Creating a technical file
The provisions regarding the CE mark compliance’s documentation are a part of the New Approach directives. Accordingly, the manufacturer of record has the responsibility to develop a technical file, also called a technical construction file. The technical file documents all steps a product has taken to comply with the CE requirements. The manufacturer of record usually is the person who places a product on the market. He is further in charge of identifying the specific CE directives, requirements and conformity assessment procedures.
The content of a technical file
The technical file shall consist of all documents spelt out in the list of essential requirements of the specific CE directives. In general, the technical file includes:
- A general description of your product;
- Information about your product’s design (e.g. circuit diagrams, design drawings, mechanical drawings, component list, manufacturing documentation, etc.);
- Description and explanations necessary to understand the above-mentioned drawings;
- Installation description and user manual for the product. The installation description must clarify how users should install and use your product;
- A list of the applicable CE directives and essential requirements;
- An analysis of the steps taken to ensure the safety of your product, including a list of the standards used either wholly or partially, or own standards/methods used to verify compliance with the respective CE directive; the results of any product resting; and, a product safety analysis. The safety analysis is mandatory for compliance of a product with the Machinery Directive, for example. By performing a safety analysis, the manufacturer of record assesses the risks’ probability and severity posed by the product in some areas and consequently documents the measures taken for reducing the specific risks. The most residual risks must be limited by the usage of interlocks, while the minor residual risks can be acknowledged with warnings.
- Certificates of CE compliance of the product from any required notified body.
- Other grounds used or that may be of use (such as calculations, simulations, etc.);
- Test reports.
Versions of a technical file
The preparation of the technical file is in two versions, conventionally named Part A and Part B. Part A contains all documents regarding the general design, manufacturing and testing of the product. Part A of the technical file is usually given to the surveillance authorities. Their interest is in verifying the CE mark’s use for production series. Part B consists of the documentation concerning the full design calculations, complete reports, and individually CE marked pieces of equipment. The latter version is essential in cases of verifying the CE mark on a specific piece of equipment.
When creating a technical file, you should consider the official language of the country where you want to sell it. According to the CE directives and the European national laws, you should always have the user information translated into the respective official national language. The translation of the rest of the technical file could be in any other European language. Moreover, the technical documentation’s location can be even outside Europe if the product’s manufacturing is not within the European borders. That is possible as long as the manufacturer on record has appointed an “authorised representative” who can ensure its provision if requested by the European authorities. If the surveillance authorities have requested the technical file, the same generally should be provided within one working week. The authorised representative is mandatory for products falling under the scope of the Medical Device Directive, and optional for all other directives.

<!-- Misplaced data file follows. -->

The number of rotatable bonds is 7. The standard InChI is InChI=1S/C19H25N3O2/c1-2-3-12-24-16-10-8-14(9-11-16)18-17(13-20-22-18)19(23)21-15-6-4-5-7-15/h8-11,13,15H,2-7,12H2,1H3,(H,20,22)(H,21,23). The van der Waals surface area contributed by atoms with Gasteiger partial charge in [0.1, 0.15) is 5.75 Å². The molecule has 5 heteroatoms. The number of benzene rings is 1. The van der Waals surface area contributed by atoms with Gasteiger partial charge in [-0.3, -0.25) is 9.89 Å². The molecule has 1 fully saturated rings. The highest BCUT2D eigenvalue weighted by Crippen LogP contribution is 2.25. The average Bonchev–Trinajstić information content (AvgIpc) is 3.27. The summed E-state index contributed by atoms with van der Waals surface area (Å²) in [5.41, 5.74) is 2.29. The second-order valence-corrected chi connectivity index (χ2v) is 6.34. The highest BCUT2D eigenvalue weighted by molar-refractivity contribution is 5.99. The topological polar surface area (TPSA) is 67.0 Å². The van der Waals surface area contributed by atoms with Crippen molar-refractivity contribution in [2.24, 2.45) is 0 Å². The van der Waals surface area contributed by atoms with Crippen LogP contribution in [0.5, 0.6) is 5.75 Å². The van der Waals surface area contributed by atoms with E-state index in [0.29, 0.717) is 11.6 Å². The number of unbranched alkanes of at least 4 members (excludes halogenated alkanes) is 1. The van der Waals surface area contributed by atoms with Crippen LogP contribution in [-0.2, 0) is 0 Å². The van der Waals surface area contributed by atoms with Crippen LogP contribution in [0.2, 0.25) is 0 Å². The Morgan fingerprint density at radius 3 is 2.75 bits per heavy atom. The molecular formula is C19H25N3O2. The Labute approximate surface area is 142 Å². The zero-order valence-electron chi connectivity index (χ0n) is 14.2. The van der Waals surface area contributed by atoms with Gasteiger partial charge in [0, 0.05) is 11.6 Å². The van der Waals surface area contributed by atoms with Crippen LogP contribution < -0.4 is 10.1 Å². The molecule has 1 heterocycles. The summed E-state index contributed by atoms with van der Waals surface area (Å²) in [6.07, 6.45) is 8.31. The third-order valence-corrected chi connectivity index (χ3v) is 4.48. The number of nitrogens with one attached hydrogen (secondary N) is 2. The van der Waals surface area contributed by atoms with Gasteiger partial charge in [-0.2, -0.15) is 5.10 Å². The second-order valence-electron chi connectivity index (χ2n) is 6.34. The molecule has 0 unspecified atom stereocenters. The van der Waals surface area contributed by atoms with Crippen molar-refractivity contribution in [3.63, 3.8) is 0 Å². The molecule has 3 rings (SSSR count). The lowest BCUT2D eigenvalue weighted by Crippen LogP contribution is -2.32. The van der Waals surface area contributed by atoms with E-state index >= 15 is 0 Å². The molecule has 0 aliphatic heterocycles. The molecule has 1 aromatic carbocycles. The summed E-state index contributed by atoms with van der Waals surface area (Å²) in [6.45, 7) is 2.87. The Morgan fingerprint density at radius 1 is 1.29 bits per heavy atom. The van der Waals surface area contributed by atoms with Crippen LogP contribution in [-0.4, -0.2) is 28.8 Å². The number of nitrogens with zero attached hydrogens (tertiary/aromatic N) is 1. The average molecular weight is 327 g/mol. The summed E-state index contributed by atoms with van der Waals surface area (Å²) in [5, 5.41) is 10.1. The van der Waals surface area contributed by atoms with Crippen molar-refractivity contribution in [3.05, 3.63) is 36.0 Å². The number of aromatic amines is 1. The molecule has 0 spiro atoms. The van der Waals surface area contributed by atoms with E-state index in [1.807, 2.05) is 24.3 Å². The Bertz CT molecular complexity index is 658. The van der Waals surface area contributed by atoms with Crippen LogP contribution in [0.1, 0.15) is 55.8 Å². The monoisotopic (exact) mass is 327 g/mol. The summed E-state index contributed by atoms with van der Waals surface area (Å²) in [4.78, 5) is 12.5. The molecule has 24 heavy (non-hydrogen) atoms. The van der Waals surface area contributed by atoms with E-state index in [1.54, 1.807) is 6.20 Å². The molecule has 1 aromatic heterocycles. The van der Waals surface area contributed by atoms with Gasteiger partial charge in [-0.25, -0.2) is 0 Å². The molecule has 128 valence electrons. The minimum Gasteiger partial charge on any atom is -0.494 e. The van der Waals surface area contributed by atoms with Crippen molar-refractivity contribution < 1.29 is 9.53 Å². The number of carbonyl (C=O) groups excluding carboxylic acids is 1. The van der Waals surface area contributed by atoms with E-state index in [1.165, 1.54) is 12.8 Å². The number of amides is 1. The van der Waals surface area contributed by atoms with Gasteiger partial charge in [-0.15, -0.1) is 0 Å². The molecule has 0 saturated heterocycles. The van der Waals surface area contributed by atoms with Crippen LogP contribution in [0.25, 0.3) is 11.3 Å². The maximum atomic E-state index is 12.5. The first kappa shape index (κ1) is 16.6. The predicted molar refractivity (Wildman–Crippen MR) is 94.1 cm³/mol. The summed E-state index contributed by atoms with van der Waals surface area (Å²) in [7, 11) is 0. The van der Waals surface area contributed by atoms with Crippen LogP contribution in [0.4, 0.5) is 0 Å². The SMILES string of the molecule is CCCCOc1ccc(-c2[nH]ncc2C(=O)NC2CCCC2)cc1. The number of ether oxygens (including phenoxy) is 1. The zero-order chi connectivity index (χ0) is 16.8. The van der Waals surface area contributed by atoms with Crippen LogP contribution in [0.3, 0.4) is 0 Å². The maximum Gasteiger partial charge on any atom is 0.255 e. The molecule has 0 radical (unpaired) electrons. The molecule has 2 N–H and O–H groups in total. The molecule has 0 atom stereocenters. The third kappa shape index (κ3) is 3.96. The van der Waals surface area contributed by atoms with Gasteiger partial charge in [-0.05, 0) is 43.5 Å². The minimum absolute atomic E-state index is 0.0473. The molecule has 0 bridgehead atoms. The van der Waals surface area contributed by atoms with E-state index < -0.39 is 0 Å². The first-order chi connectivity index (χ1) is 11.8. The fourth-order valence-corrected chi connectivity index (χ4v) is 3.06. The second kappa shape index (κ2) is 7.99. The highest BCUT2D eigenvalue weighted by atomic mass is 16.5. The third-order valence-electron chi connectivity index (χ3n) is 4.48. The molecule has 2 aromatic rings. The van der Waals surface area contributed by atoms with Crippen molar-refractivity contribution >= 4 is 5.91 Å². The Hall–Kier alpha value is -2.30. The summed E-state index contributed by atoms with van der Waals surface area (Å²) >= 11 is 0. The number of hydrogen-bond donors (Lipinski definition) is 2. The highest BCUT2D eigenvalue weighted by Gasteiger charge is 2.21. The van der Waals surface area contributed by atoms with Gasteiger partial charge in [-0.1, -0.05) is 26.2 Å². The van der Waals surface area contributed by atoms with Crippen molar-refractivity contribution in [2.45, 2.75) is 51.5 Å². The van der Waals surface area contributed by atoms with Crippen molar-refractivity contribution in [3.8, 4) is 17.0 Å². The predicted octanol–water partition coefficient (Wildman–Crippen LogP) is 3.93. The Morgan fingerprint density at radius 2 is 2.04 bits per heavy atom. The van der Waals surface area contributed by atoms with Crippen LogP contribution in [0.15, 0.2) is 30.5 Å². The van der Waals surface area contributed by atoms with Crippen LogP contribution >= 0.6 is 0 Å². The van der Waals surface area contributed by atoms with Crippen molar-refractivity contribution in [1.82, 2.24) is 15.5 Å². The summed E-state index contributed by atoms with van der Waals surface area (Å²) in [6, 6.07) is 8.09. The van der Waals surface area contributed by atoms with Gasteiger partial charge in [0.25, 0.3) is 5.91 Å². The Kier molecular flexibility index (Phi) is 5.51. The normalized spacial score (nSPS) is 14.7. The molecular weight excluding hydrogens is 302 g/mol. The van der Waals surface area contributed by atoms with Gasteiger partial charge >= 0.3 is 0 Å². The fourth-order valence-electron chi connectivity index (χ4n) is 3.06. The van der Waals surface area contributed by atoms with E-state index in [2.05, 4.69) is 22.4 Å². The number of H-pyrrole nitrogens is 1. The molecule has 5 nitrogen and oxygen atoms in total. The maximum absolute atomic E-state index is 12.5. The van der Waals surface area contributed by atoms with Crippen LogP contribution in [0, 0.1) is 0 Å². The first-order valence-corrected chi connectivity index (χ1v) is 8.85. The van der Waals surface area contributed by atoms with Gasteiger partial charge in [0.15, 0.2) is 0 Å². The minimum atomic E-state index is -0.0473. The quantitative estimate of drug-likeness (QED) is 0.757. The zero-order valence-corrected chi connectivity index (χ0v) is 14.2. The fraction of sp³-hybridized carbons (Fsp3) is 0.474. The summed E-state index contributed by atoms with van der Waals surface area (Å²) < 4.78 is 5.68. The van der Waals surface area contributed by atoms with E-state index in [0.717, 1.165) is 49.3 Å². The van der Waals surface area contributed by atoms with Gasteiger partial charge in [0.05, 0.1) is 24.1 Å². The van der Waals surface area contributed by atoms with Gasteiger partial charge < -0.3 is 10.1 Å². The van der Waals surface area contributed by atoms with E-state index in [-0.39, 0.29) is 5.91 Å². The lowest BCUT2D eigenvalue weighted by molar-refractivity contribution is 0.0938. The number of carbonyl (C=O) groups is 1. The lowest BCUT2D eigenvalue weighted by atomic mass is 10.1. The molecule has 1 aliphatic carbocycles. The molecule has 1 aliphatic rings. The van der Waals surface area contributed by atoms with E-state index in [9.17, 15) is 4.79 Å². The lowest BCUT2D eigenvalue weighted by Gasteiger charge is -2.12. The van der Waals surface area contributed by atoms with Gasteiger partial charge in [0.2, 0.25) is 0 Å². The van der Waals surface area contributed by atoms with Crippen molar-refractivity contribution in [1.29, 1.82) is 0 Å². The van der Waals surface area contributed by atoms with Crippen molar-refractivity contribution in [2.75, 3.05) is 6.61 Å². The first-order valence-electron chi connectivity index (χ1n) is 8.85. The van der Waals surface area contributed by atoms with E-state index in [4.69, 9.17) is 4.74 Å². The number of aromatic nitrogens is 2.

The manufacturer of record only needs to have one authorised representative in the EU zone. He will be contacted if an issue of CE mark conformity arises. The specific location of the authorised representative is not of importance as long as it’s within the EU. For instance, if the authorised representative lives in Stockholm and someone in Berlin questions the CE compliance of a product, then the query will be forwarded to the Swedish authorities, who will contact the representative party. However, in case the particular product injures someone or seems to pose a safety threat, the German authorities have the right to take unilateral actions.
If the manufacturer doesn’t have any authorised representative on the European territory, then the surveillance authorities can request the product’s technical file from the importer, distributor or customers. If the person approached cannot ensure the provision of the documentation, the product in question can be pulled off the market and out of service.
The technical file should prove your product’s compliance with the CE directive/s. As a manufacturer, you should store it within the EU for about 10 years. If requested by authorities, you should be able to provide the technical documentation and a copy of your product’s CE Declaration of Conformity within a short time frame.